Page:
The UAW began negotiations for new collective bargaining agreements with Ford, Chrysler, and GM early this week. After granting significant concessions during the recession, workers now seek a higher share of the companies’ record profits. The UAW hopes to move workers currently classified as ‘temporary’ into regular positions with union wages and benefits; to guarantee comprehensive and affordable healthcare; to secure increased investment in US factories; to increase wages; and to protect jobs as the companies transition to building electric and autonomous vehicles. UAW president Gary Jones told the auto companies, “We invested in you, now it’s your turn to invest in us.” Observers expect the talks to be contentious, especially because GM plans to close five North American auto plants. Together, the UAW’s collective bargaining agreements with the three auto companies will cover around 158,000 workers.
Representative Lucille Roybal-Allard (D-CA-40) and 24 original co-sponsors re-introduced the Children’s Act for Responsible Employment and Farm Safety (CARE Act), which would improve labor standards for children who work on farms by aligning these standards with existing standards for children who work in other industries. For instance, the bill would raise the minimum age at which children can work on farms from 12 to 14; and it would prohibit minors from working on farms before 7am or after 7pm. The CARE Act would also prohibit minors from performing farm work that is especially dangerous, and it would increase penalties for noncomplying employers. Reid Maki, the director of Child Labor Advocacy with the National Consumers League, explained that under current law, “We don’t allow a 12-year-old to work in an air-conditioned office. Yet U.S. law allows that same 12-year-old to work 10-12 hours a day performing back-breaking work harvesting crops — even toxic ones like tobacco — in temperatures that are often in the 90s and even 100 degrees.” Around two-thirds of US minors who work in agriculture are Latino/a; and many of these children have immigrant parents or are immigrants themselves. Mónica Ramirez, president of Justice for Migrant Women, said, “Farmworker children pay the price for the inexpensive fruits and vegetables our nation consumes with their battered bodies, lost educational opportunities and broken dreams because they are forced to work just to make ends meet for their families.”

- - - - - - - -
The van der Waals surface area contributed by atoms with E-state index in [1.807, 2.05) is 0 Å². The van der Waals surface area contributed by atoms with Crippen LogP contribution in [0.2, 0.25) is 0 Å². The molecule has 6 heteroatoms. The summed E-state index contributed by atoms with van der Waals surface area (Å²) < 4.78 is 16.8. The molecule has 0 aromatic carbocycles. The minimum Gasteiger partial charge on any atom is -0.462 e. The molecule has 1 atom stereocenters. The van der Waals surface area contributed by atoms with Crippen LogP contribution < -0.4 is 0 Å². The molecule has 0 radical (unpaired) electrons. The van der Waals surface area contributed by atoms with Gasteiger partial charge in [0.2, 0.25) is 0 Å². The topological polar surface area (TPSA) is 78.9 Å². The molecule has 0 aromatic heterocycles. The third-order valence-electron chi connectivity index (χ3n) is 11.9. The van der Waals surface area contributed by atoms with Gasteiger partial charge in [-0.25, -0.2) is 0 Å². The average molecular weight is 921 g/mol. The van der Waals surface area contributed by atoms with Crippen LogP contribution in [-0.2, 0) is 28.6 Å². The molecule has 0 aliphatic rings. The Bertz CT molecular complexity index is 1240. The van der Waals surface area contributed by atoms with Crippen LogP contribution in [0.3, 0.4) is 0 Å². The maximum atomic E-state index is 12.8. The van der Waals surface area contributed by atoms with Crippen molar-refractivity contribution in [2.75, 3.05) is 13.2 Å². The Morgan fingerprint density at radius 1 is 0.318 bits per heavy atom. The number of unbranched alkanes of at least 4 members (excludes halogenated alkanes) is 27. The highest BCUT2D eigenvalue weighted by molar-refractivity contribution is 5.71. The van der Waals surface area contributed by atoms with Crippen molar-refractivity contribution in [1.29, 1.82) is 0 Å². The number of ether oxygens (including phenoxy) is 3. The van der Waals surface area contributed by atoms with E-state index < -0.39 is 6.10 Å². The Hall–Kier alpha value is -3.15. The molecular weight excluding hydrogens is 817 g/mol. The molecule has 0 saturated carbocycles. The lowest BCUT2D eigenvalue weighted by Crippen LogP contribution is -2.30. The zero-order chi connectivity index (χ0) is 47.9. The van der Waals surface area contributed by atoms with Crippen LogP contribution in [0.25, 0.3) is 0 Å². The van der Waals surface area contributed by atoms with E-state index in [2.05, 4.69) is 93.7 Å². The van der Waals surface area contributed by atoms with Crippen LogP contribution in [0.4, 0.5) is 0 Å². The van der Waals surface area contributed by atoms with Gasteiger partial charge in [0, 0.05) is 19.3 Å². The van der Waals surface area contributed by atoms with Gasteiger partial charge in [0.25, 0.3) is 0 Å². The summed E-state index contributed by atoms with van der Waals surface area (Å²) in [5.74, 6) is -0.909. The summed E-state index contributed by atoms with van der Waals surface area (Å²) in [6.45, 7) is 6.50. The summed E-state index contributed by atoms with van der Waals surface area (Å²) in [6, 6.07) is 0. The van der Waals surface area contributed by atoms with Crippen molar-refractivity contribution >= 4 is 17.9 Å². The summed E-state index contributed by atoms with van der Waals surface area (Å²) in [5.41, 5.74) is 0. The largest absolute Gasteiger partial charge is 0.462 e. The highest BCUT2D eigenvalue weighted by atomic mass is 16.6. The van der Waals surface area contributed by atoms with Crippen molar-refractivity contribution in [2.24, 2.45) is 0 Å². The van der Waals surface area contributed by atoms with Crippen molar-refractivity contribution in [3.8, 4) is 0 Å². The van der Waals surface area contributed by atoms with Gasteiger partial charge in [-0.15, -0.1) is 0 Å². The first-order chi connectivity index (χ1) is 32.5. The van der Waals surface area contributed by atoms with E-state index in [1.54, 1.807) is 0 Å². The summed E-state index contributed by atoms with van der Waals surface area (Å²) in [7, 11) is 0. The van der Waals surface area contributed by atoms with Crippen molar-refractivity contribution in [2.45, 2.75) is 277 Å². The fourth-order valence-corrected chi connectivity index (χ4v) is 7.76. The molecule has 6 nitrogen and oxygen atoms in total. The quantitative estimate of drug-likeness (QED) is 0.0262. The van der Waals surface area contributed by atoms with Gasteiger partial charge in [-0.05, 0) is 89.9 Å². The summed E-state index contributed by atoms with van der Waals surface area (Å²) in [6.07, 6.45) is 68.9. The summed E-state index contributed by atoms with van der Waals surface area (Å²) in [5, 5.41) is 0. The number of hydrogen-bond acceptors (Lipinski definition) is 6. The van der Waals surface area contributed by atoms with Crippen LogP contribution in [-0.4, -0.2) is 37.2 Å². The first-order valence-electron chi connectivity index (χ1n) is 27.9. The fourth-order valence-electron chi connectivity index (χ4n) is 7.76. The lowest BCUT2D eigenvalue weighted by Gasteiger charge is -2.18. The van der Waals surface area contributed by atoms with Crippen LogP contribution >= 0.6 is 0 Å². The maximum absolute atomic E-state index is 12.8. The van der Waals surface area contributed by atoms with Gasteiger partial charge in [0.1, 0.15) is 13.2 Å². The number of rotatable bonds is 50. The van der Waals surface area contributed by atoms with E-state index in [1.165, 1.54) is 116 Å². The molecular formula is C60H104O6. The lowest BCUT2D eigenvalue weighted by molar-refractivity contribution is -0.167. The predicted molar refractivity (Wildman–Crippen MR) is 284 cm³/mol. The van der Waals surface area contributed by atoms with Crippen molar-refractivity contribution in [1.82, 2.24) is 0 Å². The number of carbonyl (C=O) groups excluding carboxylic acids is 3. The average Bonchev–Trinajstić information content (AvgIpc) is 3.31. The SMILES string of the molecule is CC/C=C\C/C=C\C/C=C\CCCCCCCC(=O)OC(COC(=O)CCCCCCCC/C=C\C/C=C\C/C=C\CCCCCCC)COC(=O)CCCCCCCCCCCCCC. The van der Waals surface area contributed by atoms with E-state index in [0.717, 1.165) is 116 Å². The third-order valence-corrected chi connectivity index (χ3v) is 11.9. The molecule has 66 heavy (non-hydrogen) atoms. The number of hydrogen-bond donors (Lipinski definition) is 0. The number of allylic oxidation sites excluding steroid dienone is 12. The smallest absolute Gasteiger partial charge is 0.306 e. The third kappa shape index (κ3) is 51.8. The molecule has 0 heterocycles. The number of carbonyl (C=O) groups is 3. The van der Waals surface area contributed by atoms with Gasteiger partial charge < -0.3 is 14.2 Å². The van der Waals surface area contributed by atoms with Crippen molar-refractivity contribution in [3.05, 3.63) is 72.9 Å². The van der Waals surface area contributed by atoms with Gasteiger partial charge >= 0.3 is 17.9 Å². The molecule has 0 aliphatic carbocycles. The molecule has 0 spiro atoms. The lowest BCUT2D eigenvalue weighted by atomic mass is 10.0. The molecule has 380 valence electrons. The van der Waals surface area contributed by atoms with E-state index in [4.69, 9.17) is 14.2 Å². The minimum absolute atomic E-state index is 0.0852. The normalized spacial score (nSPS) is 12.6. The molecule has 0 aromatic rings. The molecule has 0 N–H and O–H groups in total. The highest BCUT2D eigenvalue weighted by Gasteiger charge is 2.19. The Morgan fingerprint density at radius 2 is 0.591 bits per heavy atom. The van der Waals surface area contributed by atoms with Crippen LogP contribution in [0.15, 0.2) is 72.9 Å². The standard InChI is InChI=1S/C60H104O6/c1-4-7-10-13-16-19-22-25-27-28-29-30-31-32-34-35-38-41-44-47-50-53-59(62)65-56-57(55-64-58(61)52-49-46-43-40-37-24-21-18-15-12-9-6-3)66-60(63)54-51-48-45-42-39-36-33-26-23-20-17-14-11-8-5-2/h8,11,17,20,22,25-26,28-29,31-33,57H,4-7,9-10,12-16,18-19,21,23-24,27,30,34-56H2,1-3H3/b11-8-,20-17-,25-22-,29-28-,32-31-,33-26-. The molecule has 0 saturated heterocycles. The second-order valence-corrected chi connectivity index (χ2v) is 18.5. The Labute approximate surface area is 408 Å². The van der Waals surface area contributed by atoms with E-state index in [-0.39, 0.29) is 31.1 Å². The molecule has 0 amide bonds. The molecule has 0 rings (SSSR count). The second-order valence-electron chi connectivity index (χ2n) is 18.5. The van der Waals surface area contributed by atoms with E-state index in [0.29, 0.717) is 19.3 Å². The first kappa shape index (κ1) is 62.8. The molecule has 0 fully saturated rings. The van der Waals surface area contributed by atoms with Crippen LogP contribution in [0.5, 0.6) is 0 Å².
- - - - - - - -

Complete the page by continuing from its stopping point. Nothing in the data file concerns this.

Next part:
Six years ago, the Rana Plaza garment factory in Dhaka, Bangladesh, fell apart, killing over 1,132 people and injuring another 2,500. Michelle Chen writes in the Nation about the successes — and failures — of worker organizing to improve workplace safety, promote collective bargaining rights, and improve labor standards in the wake of the collapse. In Bangladesh, “garment workers, labor rights groups, and local and international unions” developed a landmark workplace safety agreement, “the Accord on Fire and Building Safety in Bangladesh.” The Accord codified a comprehensive set of safety codes and set procedures for ongoing monitoring of global supply chains. Over 200 multinational brands, such as H&M, Esprit, and American Eagle, signed on to the legally binding safety provisions in the Accord.
The Accord has successfully reduced major factory accidents and increased worker power and voice on the shop floor. As Bangladeshi labor activist Kalpona Akter explained, “[After] experiencing these hundreds and thousands of workers dying in the factory collapses . . . [the Accord is] a phenomenal change, and it should get recognition, and it should be continued.” However, though workers are rapidly forming unions, factory owners generally do not negotiate with these unions in good faith. Rather, factory owners and their supporters in government brutally suppress workers who are organizing for improved wages and working conditions. Indeed, in recent months, factory owners and the Bangladeshi government have fired or arrested almost 12,000 workers for participating in strikes, and the police have employed tear gas and rubber bullets to suppress the strikers.
Jeremy Gantz writes for In These Times about where the 2020 Democratic Presidential candidates stand on labor. Gantz discusses the candidates’ records; their stated policy and legislative positions; and their plans for how they will use the power of the Presidency to support workers and unions, even (potentially) without Congressional support. Gantz points out that “Public support for labor is at a 15-year high . . . [and] nearly half a million workers were part of a strike or lockout last year—the highest figure since 1986.” He asks, “Might we finally see Democrats place unions at the heart of their political agenda?”